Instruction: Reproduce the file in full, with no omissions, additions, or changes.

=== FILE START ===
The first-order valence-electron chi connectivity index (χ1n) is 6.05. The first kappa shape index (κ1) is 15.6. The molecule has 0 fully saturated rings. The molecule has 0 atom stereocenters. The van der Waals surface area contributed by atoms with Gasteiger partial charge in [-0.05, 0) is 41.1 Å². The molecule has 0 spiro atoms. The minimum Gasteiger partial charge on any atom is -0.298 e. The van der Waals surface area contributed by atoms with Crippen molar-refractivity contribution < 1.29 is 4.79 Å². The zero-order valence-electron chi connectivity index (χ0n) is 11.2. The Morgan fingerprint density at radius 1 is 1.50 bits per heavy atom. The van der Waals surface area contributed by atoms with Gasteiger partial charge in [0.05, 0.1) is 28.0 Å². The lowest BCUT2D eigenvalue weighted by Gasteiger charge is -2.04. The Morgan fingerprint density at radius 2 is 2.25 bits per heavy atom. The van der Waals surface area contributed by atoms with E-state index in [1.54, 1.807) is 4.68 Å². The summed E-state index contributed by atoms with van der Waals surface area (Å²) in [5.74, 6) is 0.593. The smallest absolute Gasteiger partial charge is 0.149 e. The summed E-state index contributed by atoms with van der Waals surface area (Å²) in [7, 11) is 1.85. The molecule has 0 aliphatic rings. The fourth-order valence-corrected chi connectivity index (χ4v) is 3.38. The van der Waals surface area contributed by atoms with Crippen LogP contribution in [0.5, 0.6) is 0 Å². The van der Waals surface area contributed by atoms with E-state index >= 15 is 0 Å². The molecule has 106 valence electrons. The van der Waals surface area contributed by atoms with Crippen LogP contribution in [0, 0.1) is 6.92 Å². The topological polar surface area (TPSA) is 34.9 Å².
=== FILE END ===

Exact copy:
The first-order valence-electron chi connectivity index (χ1n) is 6.05. The first kappa shape index (κ1) is 15.6. The molecule has 0 fully saturated rings. The molecule has 0 atom stereocenters. The van der Waals surface area contributed by atoms with Gasteiger partial charge in [-0.05, 0) is 41.1 Å². The molecule has 0 spiro atoms. The minimum Gasteiger partial charge on any atom is -0.298 e. The van der Waals surface area contributed by atoms with Crippen molar-refractivity contribution < 1.29 is 4.79 Å². The zero-order valence-electron chi connectivity index (χ0n) is 11.2. The Morgan fingerprint density at radius 1 is 1.50 bits per heavy atom. The van der Waals surface area contributed by atoms with Gasteiger partial charge in [0.05, 0.1) is 28.0 Å². The lowest BCUT2D eigenvalue weighted by Gasteiger charge is -2.04. The Morgan fingerprint density at radius 2 is 2.25 bits per heavy atom. The van der Waals surface area contributed by atoms with E-state index in [1.54, 1.807) is 4.68 Å². The summed E-state index contributed by atoms with van der Waals surface area (Å²) in [5.74, 6) is 0.593. The smallest absolute Gasteiger partial charge is 0.149 e. The summed E-state index contributed by atoms with van der Waals surface area (Å²) in [7, 11) is 1.85. The molecule has 0 aliphatic rings. The fourth-order valence-corrected chi connectivity index (χ4v) is 3.38. The van der Waals surface area contributed by atoms with Crippen LogP contribution in [0.5, 0.6) is 0 Å². The van der Waals surface area contributed by atoms with E-state index >= 15 is 0 Å². The molecule has 106 valence electrons. The van der Waals surface area contributed by atoms with Crippen LogP contribution in [0, 0.1) is 6.92 Å². The topological polar surface area (TPSA) is 34.9 Å².